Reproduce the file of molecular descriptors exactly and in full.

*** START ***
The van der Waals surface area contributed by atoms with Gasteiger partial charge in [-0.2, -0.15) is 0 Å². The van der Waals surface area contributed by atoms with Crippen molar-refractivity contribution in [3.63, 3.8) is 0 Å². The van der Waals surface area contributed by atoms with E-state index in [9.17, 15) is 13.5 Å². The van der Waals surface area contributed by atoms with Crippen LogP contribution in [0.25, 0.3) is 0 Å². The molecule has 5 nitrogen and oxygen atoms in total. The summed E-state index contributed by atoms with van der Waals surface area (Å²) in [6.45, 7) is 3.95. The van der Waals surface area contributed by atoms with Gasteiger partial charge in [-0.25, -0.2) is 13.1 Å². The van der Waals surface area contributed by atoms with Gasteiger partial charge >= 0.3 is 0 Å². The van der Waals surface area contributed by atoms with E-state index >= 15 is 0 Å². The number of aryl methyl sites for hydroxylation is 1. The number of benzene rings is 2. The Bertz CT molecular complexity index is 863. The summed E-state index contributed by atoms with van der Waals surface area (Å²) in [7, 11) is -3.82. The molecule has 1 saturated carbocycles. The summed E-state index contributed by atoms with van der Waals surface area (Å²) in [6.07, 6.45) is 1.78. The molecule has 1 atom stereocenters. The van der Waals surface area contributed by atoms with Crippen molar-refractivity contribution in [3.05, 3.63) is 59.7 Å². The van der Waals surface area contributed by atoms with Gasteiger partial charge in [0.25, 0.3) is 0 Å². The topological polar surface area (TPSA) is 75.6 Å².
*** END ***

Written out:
The van der Waals surface area contributed by atoms with Gasteiger partial charge in [-0.2, -0.15) is 0 Å². The van der Waals surface area contributed by atoms with Crippen molar-refractivity contribution in [3.63, 3.8) is 0 Å². The van der Waals surface area contributed by atoms with E-state index in [9.17, 15) is 13.5 Å². The van der Waals surface area contributed by atoms with Crippen LogP contribution in [0.25, 0.3) is 0 Å². The molecule has 5 nitrogen and oxygen atoms in total. The summed E-state index contributed by atoms with van der Waals surface area (Å²) in [6.45, 7) is 3.95. The van der Waals surface area contributed by atoms with Gasteiger partial charge in [-0.25, -0.2) is 13.1 Å². The van der Waals surface area contributed by atoms with Gasteiger partial charge >= 0.3 is 0 Å². The van der Waals surface area contributed by atoms with E-state index >= 15 is 0 Å². The number of aryl methyl sites for hydroxylation is 1. The number of benzene rings is 2. The Bertz CT molecular complexity index is 863. The summed E-state index contributed by atoms with van der Waals surface area (Å²) in [7, 11) is -3.82. The molecule has 1 saturated carbocycles. The summed E-state index contributed by atoms with van der Waals surface area (Å²) in [6.07, 6.45) is 1.78. The molecule has 1 atom stereocenters. The van der Waals surface area contributed by atoms with Crippen molar-refractivity contribution in [3.05, 3.63) is 59.7 Å². The van der Waals surface area contributed by atoms with Gasteiger partial charge in [0.25, 0.3) is 0 Å². The topological polar surface area (TPSA) is 75.6 Å².